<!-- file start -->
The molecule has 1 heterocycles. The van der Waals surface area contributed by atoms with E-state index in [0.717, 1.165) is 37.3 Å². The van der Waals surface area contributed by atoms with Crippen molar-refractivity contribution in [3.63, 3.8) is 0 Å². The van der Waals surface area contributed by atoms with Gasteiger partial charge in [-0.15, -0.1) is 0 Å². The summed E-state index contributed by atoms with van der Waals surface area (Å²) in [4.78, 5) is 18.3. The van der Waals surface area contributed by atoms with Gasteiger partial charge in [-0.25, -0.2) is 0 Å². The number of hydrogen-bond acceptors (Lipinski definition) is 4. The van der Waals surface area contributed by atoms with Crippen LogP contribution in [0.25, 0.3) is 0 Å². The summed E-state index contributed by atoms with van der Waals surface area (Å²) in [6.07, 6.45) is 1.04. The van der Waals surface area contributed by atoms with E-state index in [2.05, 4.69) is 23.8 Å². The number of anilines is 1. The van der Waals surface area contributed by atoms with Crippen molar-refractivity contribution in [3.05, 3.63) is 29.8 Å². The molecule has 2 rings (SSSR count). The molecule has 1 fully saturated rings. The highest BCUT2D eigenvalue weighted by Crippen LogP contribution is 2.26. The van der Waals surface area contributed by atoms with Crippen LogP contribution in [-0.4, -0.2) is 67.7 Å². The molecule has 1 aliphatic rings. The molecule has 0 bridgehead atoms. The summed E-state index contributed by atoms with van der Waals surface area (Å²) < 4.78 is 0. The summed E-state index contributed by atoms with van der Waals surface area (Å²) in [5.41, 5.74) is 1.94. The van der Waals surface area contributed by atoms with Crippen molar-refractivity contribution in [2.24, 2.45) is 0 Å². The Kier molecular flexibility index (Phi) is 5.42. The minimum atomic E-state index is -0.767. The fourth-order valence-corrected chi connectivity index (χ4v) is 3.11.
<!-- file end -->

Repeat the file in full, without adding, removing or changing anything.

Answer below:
The molecule has 1 heterocycles. The van der Waals surface area contributed by atoms with E-state index in [0.717, 1.165) is 37.3 Å². The van der Waals surface area contributed by atoms with Crippen molar-refractivity contribution in [3.63, 3.8) is 0 Å². The van der Waals surface area contributed by atoms with Gasteiger partial charge in [-0.15, -0.1) is 0 Å². The summed E-state index contributed by atoms with van der Waals surface area (Å²) in [4.78, 5) is 18.3. The van der Waals surface area contributed by atoms with Gasteiger partial charge in [-0.25, -0.2) is 0 Å². The number of hydrogen-bond acceptors (Lipinski definition) is 4. The van der Waals surface area contributed by atoms with Crippen LogP contribution in [0.25, 0.3) is 0 Å². The summed E-state index contributed by atoms with van der Waals surface area (Å²) in [6.07, 6.45) is 1.04. The van der Waals surface area contributed by atoms with E-state index in [2.05, 4.69) is 23.8 Å². The number of anilines is 1. The van der Waals surface area contributed by atoms with Crippen molar-refractivity contribution in [3.05, 3.63) is 29.8 Å². The molecule has 2 rings (SSSR count). The molecule has 1 fully saturated rings. The highest BCUT2D eigenvalue weighted by Crippen LogP contribution is 2.26. The van der Waals surface area contributed by atoms with Crippen LogP contribution in [-0.4, -0.2) is 67.7 Å². The molecule has 1 aliphatic rings. The molecule has 0 bridgehead atoms. The summed E-state index contributed by atoms with van der Waals surface area (Å²) < 4.78 is 0. The summed E-state index contributed by atoms with van der Waals surface area (Å²) in [5.41, 5.74) is 1.94. The van der Waals surface area contributed by atoms with Crippen molar-refractivity contribution in [2.24, 2.45) is 0 Å². The Kier molecular flexibility index (Phi) is 5.42. The minimum atomic E-state index is -0.767. The fourth-order valence-corrected chi connectivity index (χ4v) is 3.11.